Caffeine is what so many of us use to get through our day…but do you really know what it’s doing to your body? Studies have shown that caffeine is neutral, or even beneficial in small doses. However, drinking it in excess can lead to serious health complications. Below, we’re covering the effects of caffeine on the human body by each system, and calling awareness to foods that have hidden caffeine — and that should be consumed in moderation.
What is caffeine?
Caffeine can be found either naturally, such as in tea, or artificially — such as in energy drinks or other beverages like soft drinks. In the body, it directly affects the brain’s uptake of a compound called adenosine. Adenosine works actively to make us feel drowsy, and will be secreted naturally at the end of the day, and rises in concentrations until we eventually fall asleep. By blocking the receptors that accept adenosine, caffeine is very effective at keeping you awake.
What are the effects of caffeine on the human body?
Beyond what we have discussed, there are many other effects that caffeine has on the human body. We’ve explained them systematically below:
The cardiovascular system
Caffeine’s effects on heart rates are well known. In excess, you can experience palpitations, hypertension, and other complications from caffeine, either natural or artificial. The reason why caffeine has a direct effect on your heart is due to its ability to stimulate the “fight or flight” compounds in the body: noradrenaline and norepinephrine. This can be dangerous if you build up a tolerance over time, and begin boosting your intake to feel the same effects that you once did.
The digestive system
Caffeine is known to stimulate your digestive system and can aid in motility-related problems. The result of this is that food and beverages will move much quicker through the digestive tract, and can result in loose stool passing quickly through your colon. This only happens in some people, as others may not be as sensitive to its effects, or may have built up a tolerance over time.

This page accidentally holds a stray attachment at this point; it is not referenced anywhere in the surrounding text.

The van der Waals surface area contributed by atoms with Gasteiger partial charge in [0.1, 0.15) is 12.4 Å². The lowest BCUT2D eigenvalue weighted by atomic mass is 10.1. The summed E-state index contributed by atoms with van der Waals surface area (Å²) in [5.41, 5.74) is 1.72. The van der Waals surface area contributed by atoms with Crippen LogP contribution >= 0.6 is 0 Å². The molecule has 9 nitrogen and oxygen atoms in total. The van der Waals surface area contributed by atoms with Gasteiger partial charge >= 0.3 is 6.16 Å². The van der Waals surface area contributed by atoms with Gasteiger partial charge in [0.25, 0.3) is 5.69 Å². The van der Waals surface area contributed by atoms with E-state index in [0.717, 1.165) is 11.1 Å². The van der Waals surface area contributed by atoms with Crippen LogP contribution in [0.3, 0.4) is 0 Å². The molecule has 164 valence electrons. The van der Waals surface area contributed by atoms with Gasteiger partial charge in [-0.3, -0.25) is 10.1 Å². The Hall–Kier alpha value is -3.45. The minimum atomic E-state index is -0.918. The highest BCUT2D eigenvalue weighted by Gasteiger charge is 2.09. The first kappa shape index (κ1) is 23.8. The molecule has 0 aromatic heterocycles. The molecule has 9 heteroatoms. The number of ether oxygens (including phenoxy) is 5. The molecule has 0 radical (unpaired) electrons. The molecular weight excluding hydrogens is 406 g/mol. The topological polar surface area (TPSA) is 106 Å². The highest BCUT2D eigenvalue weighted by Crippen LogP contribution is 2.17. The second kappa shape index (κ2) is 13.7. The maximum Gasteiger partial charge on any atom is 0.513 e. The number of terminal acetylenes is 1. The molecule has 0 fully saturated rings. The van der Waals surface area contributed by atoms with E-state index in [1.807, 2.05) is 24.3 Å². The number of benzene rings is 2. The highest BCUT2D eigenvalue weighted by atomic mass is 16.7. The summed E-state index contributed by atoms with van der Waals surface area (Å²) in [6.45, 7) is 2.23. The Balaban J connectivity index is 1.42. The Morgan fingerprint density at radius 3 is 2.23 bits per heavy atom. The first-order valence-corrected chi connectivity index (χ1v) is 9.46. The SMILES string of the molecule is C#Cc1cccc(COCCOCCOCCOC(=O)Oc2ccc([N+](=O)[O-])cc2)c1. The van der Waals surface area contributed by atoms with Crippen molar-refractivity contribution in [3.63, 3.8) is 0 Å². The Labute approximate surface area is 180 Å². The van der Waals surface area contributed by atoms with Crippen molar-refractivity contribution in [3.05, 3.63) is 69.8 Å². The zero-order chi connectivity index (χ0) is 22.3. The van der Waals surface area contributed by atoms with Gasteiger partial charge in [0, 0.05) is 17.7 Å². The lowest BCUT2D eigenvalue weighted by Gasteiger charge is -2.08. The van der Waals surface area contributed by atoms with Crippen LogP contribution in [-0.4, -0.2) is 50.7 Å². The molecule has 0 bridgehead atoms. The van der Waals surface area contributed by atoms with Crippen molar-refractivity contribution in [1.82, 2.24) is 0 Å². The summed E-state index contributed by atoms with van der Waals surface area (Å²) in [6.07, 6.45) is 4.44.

The neurological system
What many may not know about caffeine is its direct effects on the neurological system. Overall, caffeine intake can reduce blood flow to the brain, but boost the amount of energy that it expends. It also triggers the release of dopamine in the brain. This stimulates the reward centers and pleasure centers, making you feel satisfied. It’s no wonder that so many people are dependent on their first cup of morning coffee!
The skeletal system
Caffeine consumption can block the absorption of calcium in your bones, which can put you at risk for conditions such as osteoporosis, or recurring fracture. It also actively lowers your bone mineral density, which makes your bones more porous over time. There are also ongoing studies that point to the potential correlation of caffeine consumption and obesity rates, as it may inhibit the body’s natural weight regulation processes.
Is caffeine bad for you?
Caffeine isn’t inherently bad for you, especially when consumed in moderation. The risk of caffeine comes with overconsumption, as with anything else. In fact, caffeine actually has some benefits that you can enjoy with your daily cup, including:
- Memory: You can get a hearty memory boost when you enjoy caffeine, and also get a powerful jolt of energy. That’s why so many people enjoy a morning cup of coffee or tea, as it can help you to feel energized, alert, and ready to take on your day.
- Preventative wellness: Enjoying caffeine regularly through tea or coffee is linked to lower rates of Alzheimer’s and Parkinson’s disease. Research continues to be ongoing to discover additional effects.
If you’re looking to cut down your consumption of caffeine, you’re likely wondering how much caffeine your daily cup of tea has. Caffeination levels in tea aren’t generally calculated with exacting formulas and science. They are estimated and rounded to get you the most accurate level possible. It also depends entirely on your blend of tea. If you’re drinking a cup of loose leaf black tea, you’re likely averaging 47mg of caffeine per cup.
What foods have naturally occurring caffeine in them?
There are a variety of food and beverages that have naturally occurring caffeine in them, including:
- Black tea
- White tea
- Green tea
If you’re looking to avoid caffeine, you can opt for caffeine-free versions of these foods, or avoid them entirely. There are plenty of loose leaf herbal tea options online and or decaf teas you can find too. Ultimately, it’s finding what works for you in your journey of a full caffeine or free of caffeine lifestyle, but likely you’re somewhere in the middle!